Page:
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Who is Responsible for Injuries on Construction Site?

Who is Responsible for Injuries on Construction Site?

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A construction site presents a minefield of hazards for workers, inspectors and visitors to navigate during the course of a typical workday. Falls, unprotected machinery, construction vehicles moving about, exposed electric cables and environmental hazards, including asbestos and silica dust, make construction work one of the most dangerous occupations.
For a better understanding of the extent of the dangerous conditions within the industry, here are some of the most common construction injuries, their causes and how liability is determined when a construction accident occurs. Also included are suggested measures to take in the event you suffer an injury at a construction site.

Common causes of construction injuries

When you walk onto a construction site, you enter a world of moving vehicles, forklifts and machinery. Scaffolding, ladders, power tools and electrical wiring only add to the dangers workers face on a daily basis. Some of the leading causes of accidents and injuries at construction sites according to the Centers for Disease Control and Prevention include the following:

  • Falls: The CDC identifies falls as the leading cause of fatalities and injuries at construction sites. Ladders, scaffolding, and faulty or missing railings are some of the common causes of accidents due to falls. In addition to falls from heights, injuries can occur when someone trips over cables, tools or equipment left on the floor or ground or slips and falls on grease, oil or other substances left to accumulate on floor surfaces.
  • Crushed or pinned: Injuries occur when a person becomes crushed or pinned by a collapsing trench or structure or by materials falling from forklifts or trucks. A worker may suffer serious or fatal injuries when struck and pinned against a wall or equipment by a construction vehicle.
  • Struck by objects: Tools, equipment, debris or other objects dropped from structures or cranes can cause serious injuries to a person struck by them.
  • Electrocution and electrical shock: Tools and machines operating on electrical power can malfunction and cause the operator or someone working nearby to suffer burns or electrical shock. Cables and wiring severed by construction equipment can cause death or injury to operators.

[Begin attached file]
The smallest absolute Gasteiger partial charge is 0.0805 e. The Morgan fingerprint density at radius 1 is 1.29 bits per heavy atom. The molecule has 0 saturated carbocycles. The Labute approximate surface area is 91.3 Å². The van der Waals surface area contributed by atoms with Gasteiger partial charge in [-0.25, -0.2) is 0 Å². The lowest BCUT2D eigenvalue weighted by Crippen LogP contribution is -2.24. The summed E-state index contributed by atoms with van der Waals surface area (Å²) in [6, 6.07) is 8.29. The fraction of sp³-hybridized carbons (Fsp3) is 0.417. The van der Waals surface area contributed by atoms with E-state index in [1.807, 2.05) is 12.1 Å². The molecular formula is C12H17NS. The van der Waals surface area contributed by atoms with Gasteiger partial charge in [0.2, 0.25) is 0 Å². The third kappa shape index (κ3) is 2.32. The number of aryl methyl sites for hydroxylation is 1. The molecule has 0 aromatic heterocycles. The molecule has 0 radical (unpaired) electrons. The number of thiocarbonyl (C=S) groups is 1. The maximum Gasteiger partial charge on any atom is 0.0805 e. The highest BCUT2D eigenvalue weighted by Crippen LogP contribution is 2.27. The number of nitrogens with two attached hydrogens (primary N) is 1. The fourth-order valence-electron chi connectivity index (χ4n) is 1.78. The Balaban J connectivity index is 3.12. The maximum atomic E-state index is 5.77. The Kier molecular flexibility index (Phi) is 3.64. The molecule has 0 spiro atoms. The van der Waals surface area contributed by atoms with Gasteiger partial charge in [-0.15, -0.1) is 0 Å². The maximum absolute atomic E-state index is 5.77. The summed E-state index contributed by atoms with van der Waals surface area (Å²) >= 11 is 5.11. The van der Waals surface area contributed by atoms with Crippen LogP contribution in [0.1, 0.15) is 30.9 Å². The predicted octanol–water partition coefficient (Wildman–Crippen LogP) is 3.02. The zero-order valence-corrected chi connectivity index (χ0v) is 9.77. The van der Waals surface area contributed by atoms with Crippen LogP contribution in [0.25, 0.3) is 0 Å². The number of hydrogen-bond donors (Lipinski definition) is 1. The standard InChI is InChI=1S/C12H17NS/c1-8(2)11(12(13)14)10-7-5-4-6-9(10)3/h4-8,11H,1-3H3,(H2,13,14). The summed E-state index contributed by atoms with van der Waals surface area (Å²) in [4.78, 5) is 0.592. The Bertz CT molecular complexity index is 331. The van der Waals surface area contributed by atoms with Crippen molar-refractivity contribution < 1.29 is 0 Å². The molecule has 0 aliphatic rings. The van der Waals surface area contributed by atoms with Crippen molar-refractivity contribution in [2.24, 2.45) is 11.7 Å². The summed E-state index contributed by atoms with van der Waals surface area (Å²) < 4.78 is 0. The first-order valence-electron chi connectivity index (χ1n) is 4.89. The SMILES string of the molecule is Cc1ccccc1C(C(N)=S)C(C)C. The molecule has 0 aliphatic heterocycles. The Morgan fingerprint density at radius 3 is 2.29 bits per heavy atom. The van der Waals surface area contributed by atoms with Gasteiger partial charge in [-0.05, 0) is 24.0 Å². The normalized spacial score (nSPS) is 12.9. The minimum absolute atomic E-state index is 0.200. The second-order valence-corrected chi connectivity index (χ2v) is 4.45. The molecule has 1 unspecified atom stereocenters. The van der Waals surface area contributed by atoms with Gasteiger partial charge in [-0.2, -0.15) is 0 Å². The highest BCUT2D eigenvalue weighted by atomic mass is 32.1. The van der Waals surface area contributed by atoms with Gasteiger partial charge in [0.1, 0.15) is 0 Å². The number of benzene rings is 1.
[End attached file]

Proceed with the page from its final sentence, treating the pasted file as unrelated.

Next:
Dust and metal fragments created by construction equipment and tools can get into the eyes or be inhaled by workers. Depending on the type of construction being done, the use of hazardous chemicals and substances may cause respiratory or eye issues for workers who fail to wear proper breathing and eye protection.

Determining liability when accidents occur at construction sites

When someone suffers an injury in an accident at a construction site, identifying the party responsible for causing it can present a challenge. Construction sites generally bring together a complex mix of property owners, contractors and subcontractors along with the workers they employ. Add to the list of parties who may be liable for causing an accident the manufacturers and suppliers of the equipment, machinery and tools used at a construction site and the challenge to identify the party or parties responsible for an accident gets even more difficult.
An immediate investigation that includes interviews of the injured party and witnesses can reveal evidence of the cause of an accident, which can help to identify the at-fault party or parties. Depending upon how it occurred, an accident may be the fault of multiple parties, including the following:

  • Property owner: A harmful or hazardous condition at a construction site may have been caused or allowed to remain by the owner of the land or building owner.
  • General contractor: The general contractor has a responsibility to oversee the jobsite and ensure that proper safety protocols are in place and being followed by everyone working at the site.
  • Subcontractors: Subcontractors may be held liable for the work they perform and for the activities and conduct of their employees, so they could be liable for accidents caused by their work or workers.
  • Engineers and architects: A failure in the design of a project that causes workers and other people at a construction site to be injured could make engineers and architects liable.

Any number of parties may be liable when accidents and injuries occur during a construction project including drivers and owners of delivery vehicles operating at the site. Other potential parties may include the manufacturers and suppliers of equipment used at the site that proves to be defective and causes injuries.

What to do when accidents occur?

If you suffer injuries as a result of an accident occurring at a construction site, get medical treatment right away. Once you know the extent of your injuries, a consultation with a personal injury attorney will provide you with legal advice and options for pursuing a claim for damages against the party responsible for causing the accident.
Author’s Bio:

Steve Howards has been writing legal-centric articles for several years now. He started working with the personal injury attorney law firm Herrig & Vogt in 2019 as the Content Marketing Manager, which has allowed him to expand on his writing in personal injury, family law, and much more. Steve strives to offer the public advice on various laws covering a variety of practices.


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